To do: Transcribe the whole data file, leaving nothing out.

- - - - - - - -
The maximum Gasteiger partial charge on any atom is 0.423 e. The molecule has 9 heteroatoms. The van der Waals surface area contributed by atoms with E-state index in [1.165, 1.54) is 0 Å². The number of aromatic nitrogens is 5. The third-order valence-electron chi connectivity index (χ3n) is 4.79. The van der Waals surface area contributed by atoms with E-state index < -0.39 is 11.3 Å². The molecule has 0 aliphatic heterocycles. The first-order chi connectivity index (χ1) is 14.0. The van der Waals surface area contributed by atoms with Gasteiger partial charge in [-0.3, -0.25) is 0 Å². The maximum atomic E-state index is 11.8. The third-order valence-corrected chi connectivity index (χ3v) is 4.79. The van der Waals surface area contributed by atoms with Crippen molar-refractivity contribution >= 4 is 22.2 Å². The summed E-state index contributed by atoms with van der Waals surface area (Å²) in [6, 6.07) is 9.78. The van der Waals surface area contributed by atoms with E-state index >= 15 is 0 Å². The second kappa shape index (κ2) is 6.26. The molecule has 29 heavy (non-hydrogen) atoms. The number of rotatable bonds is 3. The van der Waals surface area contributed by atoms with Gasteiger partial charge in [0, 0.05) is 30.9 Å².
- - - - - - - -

The maximum Gasteiger partial charge on any atom is 0.423 e. The molecule has 9 heteroatoms. The van der Waals surface area contributed by atoms with E-state index in [1.165, 1.54) is 0 Å². The number of aromatic nitrogens is 5. The third-order valence-electron chi connectivity index (χ3n) is 4.79. The van der Waals surface area contributed by atoms with E-state index < -0.39 is 11.3 Å². The molecule has 0 aliphatic heterocycles. The first-order chi connectivity index (χ1) is 14.0. The van der Waals surface area contributed by atoms with Gasteiger partial charge in [-0.3, -0.25) is 0 Å². The maximum atomic E-state index is 11.8. The third-order valence-corrected chi connectivity index (χ3v) is 4.79. The van der Waals surface area contributed by atoms with Crippen molar-refractivity contribution >= 4 is 22.2 Å². The summed E-state index contributed by atoms with van der Waals surface area (Å²) in [6, 6.07) is 9.78. The van der Waals surface area contributed by atoms with E-state index >= 15 is 0 Å². The second kappa shape index (κ2) is 6.26. The molecule has 29 heavy (non-hydrogen) atoms. The number of rotatable bonds is 3. The van der Waals surface area contributed by atoms with Gasteiger partial charge in [0, 0.05) is 30.9 Å².